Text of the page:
Art: Anyone Have Any Tips for Acrylic on Illustration Board?!
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Thread: Anyone Have Any Tips for Acrylic on Illustration Board?!

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    Anyone Have Any Tips for Acrylic on Illustration Board?!

    I'm working on a full color illustration and I love good acrylic stuff (Carl Critchlow, Jim Burns, Wayne Reynolds, etc.) so I thought I would attempt it even though acrylics are a fairly new medium for me. I'm working on gessoed cold press illustration board, which I've never attempted before, and no matter what I do, I cant seem to blend the paint or smooth the brush strokes out with out the paper making a wierd texture, Additionally, I'm having a hell of a time getting any opaque color to stick to the surface. Any tips about using this medium or illustration board would be greatly appreciated! I would love to make a good acrylic illustration for once, but I'm bashing my head against my desk and looking fondly at my water color crap and colored pencils!

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    I've got nothing..

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    Ilaekae is offline P.O.W.! Leader, Complete Idiot, Super Moderator Level 17 Gladiator: Spartacus' Dimachaeri
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    I think you have two problems, not one...

    1. The surface sounds too smooth. You mentioned you gessoed the board. Is it ultra smooth now? If so, you actually eliminated the tooth of the original board.

    2. You indicated that you are new to acrylics. They ain't oils. They don't blend that way without a lot of drying retarder, AND you really don't wanna do that. The fact that a number of your colors are skating on the surface means they're too stiff. The same happens in oils and guache with certain earth colors. Just add a bit of medium or water.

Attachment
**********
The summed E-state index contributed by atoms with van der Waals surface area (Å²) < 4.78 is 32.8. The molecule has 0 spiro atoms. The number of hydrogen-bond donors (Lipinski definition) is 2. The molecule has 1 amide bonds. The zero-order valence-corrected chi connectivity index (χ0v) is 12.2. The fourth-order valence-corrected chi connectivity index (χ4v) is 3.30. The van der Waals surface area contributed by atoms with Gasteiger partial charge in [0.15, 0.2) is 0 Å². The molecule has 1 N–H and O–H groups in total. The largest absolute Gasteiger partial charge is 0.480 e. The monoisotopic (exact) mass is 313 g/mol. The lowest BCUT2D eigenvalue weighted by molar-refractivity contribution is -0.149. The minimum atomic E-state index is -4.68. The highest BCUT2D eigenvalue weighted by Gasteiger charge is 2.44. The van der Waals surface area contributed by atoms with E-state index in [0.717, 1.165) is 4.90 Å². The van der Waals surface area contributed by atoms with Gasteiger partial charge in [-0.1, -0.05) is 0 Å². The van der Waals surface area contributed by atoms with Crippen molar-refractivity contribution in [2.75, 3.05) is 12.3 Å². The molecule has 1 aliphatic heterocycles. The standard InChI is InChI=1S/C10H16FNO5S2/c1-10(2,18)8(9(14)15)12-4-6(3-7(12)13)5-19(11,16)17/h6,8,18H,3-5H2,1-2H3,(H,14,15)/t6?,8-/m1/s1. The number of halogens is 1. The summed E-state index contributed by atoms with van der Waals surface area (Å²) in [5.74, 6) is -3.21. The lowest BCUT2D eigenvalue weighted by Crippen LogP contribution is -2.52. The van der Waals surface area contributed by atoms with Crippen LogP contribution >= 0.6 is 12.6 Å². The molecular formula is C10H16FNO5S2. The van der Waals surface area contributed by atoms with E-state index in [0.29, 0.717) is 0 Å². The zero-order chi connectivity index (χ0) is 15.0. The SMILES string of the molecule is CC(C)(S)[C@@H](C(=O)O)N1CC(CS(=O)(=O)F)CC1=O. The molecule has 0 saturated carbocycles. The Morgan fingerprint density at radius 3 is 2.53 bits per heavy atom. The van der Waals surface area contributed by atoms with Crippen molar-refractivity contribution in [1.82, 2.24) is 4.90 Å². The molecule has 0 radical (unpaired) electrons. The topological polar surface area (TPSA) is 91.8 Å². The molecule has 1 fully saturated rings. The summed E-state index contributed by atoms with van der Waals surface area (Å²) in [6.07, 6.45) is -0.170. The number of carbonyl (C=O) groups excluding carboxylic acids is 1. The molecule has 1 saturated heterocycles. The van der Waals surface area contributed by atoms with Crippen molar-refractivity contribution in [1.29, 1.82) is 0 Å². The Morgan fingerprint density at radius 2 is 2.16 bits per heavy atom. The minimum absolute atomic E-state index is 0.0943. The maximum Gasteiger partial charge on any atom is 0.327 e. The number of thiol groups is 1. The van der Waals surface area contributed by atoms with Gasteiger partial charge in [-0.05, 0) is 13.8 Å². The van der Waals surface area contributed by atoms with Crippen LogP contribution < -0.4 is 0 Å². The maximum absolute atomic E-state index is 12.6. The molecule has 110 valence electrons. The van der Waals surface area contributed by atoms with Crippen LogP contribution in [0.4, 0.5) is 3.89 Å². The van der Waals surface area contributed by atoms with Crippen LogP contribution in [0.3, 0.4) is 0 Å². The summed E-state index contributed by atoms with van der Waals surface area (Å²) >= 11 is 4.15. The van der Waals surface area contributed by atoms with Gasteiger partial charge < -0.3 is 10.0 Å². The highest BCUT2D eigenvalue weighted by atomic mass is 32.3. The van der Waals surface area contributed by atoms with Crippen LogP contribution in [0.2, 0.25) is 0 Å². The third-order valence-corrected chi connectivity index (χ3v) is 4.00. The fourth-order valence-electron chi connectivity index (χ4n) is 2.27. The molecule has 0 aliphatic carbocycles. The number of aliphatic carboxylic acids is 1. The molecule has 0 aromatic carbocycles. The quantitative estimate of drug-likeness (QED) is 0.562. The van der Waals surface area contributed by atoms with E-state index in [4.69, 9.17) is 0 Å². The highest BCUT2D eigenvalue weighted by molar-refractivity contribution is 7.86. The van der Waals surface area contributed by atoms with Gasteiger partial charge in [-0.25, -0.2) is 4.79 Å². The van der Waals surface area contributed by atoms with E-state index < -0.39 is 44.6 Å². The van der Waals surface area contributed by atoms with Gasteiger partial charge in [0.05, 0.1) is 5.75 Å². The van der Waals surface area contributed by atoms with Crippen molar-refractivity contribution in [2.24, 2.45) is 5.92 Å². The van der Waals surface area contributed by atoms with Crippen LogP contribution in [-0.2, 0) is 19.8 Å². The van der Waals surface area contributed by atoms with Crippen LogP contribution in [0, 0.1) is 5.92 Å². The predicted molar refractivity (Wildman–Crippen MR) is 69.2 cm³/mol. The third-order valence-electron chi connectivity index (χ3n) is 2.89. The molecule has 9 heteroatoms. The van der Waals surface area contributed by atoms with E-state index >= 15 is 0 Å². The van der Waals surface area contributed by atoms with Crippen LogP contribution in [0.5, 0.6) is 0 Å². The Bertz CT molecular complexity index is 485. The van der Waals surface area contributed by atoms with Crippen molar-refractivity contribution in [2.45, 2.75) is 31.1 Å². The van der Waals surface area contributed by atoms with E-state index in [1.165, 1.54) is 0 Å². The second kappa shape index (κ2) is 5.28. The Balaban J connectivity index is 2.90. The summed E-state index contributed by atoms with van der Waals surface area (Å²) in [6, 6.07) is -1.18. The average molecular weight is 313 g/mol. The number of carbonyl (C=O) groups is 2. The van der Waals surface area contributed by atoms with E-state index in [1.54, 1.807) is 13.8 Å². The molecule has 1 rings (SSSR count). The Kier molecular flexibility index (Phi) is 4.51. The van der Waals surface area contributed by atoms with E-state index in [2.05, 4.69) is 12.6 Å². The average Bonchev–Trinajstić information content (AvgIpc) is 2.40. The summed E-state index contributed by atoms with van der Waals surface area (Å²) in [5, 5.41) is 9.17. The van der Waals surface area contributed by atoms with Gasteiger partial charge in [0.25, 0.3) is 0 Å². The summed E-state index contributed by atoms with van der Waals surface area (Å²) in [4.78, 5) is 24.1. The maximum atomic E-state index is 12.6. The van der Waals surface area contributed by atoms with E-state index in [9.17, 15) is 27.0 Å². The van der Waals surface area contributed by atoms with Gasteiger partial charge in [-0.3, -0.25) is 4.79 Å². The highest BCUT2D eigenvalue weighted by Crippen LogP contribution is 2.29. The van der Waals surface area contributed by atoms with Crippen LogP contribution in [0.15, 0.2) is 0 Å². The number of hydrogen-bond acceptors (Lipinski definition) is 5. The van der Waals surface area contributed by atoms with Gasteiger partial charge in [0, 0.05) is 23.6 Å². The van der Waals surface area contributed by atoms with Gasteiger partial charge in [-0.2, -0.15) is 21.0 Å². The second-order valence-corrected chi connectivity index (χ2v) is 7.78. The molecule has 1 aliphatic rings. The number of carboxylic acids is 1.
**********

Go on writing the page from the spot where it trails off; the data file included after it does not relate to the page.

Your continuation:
Acrylics have to be worked with fast if you like wet in wet. I personally work in a modified drybrush style...build the image up in layers of opaque color, each of which should be fairly dry before adding the next. Or work in one of the oldest techniques around and one that you should be familiar with if you work with water color or oils--glazing. Roughly build your image with grays or a monochromatic pallette, then glaze in the colors using a thin medium/paint mix. The opaques would go on next for the finishing.

    It sounds like your lack of familiarity is getting in your way. Don't attempt a painting right off. Get some paper and practice doing exercises that allow you to learn how to manipulate the paint. If it's thinned with water or a lot of medium, it actually works just like watercolor. The thicker apllication methods require a little skill and practice...so practice...just make smears and see what happens with different thinnings, different types of brushes, different speeds, etc.

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    Thanks Ilaekae! Good stuff.

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    to add to Ilaekae's comment,

    when i work in acrylics i work up from very thin glazes over a detailed (and sealed of course) graphite rendering...once i'm starting to get the feel down and my value/hue relationships then i move into thicker paint w/ a little retarder to slow it down a tad so i can blend. the glazes in acrylic work great because they dry fast and you don't have to worry about the pigment being lifted in later layers...just becareful of flaking near any masked edges once you are in the later stages of the piece.

    good luck buster,
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